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Jane Austen News – Issue 33

The Jane Austen News is shocked by Firth on Mr DarcyShare this: What’s the Jane Austen News this week?   Colin Firth Doesn’t Think Mr Darcy Is Attractive Colin Firth has confessed that he doesn’t understand why Mr Darcy is so popular. In fact he said that he took the role not to be a heart-throb but because he “thought it would be quite fun and liberating to play someone who was completely and utterly dislikeable, unsympathetic, judgemental and snobbish.” While speaking to the Daily Mail he also said; I didn’t have to think about bringing charm to the role – the way I saw it, I just had to stand there and make everyone hate me … then this weird thing happened where people liked him, which wasn’t what I was expecting at all! We’re 20 years on and I still don’t understand it. He may not understand how it happened, but he most definitely did make Mr Darcy a success. And Adrain Lukis Doesn’t Think Mr Wickham Is That Bad      From one actor with an unusual take on his character to another. Many would consider Mr Wickham, with his attempted, and later successful, elopements and his constant lying, to be the villain of Pride and Prejudice. However, Adrian Lukis who played him in the 1995 BBC production doesn’t see him that way. While speaking to reporter Flora Thompson he said I do not see Wickham as an out-and-out villain. People are not meant to see him as that – he is an adventurer, he doesn’t have any (more…)
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Jane Austen News – Issue 23

The Jane Austen News View of BathShare this: What’s the Jane Austen News this week? Bath One of the Best Literary Breaks in the UK     According to Travel Weekly Bath is one of the top ten UK cities to visit for a literary break. While many authors have lived and visited Bath over the years, including Charles Dickens and Mary Shelley, the focus of Travel Weekly‘s literary break in Bath was, of course, Jane Austen. We were delighted to see that one of their recommended highlights of Jane Austen’s Bath including visiting the Jane Austen Centre, and also staying during September for the Jane Austen Festival. Other destinations which made the top ten were Geoffrey Chaucer’s Canterbury, Sherlock Holme’s London, Beatrix Potter’s Lake District and Brontë Country (Haworth/Top Withens/Thornton). Writing Women Onto The Stage Via Jane Austen Kate Hamill was fed up with the lack of female roles onstage, so she decided to do something about it. The result was her award-winning adaptation of adaptation of Sense and Sensibility. “I had been an actor for many years,” Hamill said, “and was frustrated because oftentimes when you’re a woman, you’re competing with 400 other actresses to play someone’s wife… girlfriend… prostitute.” She explained the lack of strong, complicated heroines, such as those created by Austen, on stage: “most adapters are not young women.” As such she became an adapter herself. This spirit of creating the stories (or in this case creating the roles) which you want to read (or play) is very much in the spirit (more…)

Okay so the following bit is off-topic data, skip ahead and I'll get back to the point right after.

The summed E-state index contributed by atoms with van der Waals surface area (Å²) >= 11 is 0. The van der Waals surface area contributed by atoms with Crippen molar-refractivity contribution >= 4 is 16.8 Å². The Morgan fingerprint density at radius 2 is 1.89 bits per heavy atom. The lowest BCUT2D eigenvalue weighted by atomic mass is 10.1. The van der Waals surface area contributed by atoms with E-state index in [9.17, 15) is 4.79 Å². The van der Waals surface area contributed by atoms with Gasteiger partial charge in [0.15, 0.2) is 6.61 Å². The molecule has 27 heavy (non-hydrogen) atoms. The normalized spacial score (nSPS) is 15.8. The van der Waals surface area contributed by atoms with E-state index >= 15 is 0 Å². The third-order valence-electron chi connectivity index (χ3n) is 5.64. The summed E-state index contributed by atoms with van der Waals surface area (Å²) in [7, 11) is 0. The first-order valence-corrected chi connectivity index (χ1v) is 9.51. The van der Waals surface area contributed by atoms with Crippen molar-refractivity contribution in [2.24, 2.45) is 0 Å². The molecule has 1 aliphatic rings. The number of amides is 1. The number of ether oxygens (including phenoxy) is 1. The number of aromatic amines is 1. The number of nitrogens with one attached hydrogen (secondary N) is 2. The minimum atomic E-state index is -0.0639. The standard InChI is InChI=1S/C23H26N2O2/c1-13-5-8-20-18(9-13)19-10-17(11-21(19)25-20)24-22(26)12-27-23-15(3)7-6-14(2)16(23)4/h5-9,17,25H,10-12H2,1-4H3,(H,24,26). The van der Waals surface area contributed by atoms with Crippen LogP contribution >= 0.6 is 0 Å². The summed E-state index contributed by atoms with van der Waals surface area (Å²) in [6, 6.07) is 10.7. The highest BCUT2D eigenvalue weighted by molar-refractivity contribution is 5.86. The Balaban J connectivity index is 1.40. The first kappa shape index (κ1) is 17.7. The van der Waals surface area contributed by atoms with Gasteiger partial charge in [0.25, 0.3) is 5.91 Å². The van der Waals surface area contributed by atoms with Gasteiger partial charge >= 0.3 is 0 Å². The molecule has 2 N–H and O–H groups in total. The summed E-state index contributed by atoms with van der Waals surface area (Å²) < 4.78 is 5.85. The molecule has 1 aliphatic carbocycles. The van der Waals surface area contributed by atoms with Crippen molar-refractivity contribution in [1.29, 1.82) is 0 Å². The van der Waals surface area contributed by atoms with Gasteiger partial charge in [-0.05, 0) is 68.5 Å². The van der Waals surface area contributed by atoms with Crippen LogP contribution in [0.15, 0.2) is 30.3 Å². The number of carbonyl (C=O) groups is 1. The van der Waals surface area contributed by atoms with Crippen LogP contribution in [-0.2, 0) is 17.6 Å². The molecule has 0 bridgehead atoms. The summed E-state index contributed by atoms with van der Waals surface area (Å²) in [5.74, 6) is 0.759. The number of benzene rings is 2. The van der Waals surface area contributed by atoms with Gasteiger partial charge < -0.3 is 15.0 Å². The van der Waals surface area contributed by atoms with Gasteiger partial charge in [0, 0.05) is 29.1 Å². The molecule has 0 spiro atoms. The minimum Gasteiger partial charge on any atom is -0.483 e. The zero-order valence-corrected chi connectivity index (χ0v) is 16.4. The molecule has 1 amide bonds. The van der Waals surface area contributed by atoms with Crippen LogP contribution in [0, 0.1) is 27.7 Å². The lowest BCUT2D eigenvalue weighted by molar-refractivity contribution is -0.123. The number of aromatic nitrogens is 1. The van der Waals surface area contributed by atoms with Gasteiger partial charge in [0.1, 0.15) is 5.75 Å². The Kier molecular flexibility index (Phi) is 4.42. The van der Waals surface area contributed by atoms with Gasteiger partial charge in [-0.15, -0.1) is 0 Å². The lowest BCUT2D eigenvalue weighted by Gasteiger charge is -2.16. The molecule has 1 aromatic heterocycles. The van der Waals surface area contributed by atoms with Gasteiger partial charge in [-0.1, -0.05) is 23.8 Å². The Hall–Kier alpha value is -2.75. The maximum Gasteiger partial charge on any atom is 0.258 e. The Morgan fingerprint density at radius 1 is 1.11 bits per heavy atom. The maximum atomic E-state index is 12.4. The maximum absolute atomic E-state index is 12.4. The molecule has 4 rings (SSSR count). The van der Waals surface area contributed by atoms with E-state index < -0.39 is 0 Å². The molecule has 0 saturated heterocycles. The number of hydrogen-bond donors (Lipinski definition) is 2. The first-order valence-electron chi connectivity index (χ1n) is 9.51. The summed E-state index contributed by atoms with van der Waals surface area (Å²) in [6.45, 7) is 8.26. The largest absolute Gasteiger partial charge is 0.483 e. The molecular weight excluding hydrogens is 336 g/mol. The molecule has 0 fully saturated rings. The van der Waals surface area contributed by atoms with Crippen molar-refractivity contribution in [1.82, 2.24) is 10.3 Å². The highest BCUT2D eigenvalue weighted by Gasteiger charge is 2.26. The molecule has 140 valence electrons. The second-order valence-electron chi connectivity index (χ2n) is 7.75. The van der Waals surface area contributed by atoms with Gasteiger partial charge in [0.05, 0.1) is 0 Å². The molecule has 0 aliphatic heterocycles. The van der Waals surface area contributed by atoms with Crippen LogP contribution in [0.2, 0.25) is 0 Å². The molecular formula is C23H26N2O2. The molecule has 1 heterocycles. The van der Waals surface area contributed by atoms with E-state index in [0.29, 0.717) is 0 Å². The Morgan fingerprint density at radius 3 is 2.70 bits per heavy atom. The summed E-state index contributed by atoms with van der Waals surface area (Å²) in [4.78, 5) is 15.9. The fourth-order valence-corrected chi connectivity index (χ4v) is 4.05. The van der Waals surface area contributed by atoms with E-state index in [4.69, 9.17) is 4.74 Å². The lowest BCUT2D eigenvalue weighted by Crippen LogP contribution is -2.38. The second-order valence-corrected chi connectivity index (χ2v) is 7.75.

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Jane Austen Adaptations: Behind the Scenes

makingppShare this: When the final credits roll on an Austen film, whether you’ve loved it or not, it’s often fun to find out more. What were relationships like on and off the set? Where did they film these great houses? Who designed the costumes? Was the final product true to the script? Were there any extra scenes that were cut? Fortunately for us, many of the movies do have additional information available. Pride and Prejudice (1995) boasts a “Making Of” feature on the newest DVD version and the book The Making of Pride and Prejudice by Sue Birtwistle and Susie Conklin answers just about any question interested fans might have. Sense and Sensibility won Emma Thompson an Oscar for best screenplay when it was released in 1995. During the filming of the movie, Thompson kept a detailed diary of life on and off the set. Both the script and the diary are available in individual and combined formats. Also produced in 1995, Persuasion’s script by Nick Dear was printed in book format and is occasionally available from used book sellers. That year’s other Austen offering, Clueless, is an updated version of Emma, set in California. The special edition DVD boasts cast interviews and “making of” information. Scripts were also published of both Douglas McGrath’s 1996 script for the Gwyneth Patrow version of Emma , and for Andrew Davies’s version for TV. That script, along with cast and behind the scenes information was published as The Making of Jane Austen’s Emma (more…)
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The List Lover’s Guide to Jane Austen: A Review

41CI48PE9nL._SX284_BO1,204,203,200_Share this: I am a list maker. Shopping lists, packing lists, gift lists, to-do lists– you name it. I enjoy the feeling of accomplishment that comes from crossing things off. As I get older and my memory gets worse, I also enjoy knowing that I’m not forgetting things that need to be done. Of course, this creates a new category of things-I-forgot-to-put-on-my-first-list lists, but that’s another story. The story I’m writing about today is the story of Jane and her novels. One might think that a book of lists would be boring. Perhaps even as dry as reading the outline of a lecture– especially for those who already have a good grasp on Jane’s life. The List Lover’s Guide to Jane Austen, however, is anything but dry or boring. Clearly a work of love and dedication, author Joan Strasbaugh has gathered not only what we do know (lists of all locations in each novel, lists of Jane’s residences) but also pulled together an impressive array of, if not unknown, unconsidered variables. There are lists of all of Jane’s relatives that she had contact with during her life. There are lists of neighbors, lists of suitors (both those whose hearts Jane broke and those who broke Jane’s heart), her music, her favourite foods and even her hairstyles! I was hooked. Punctuated with period illustrations as well as whimsical original art, the lists are ordered quite methodically (see the “list” of contents at the front of the book) and highlighted with extracts (more…)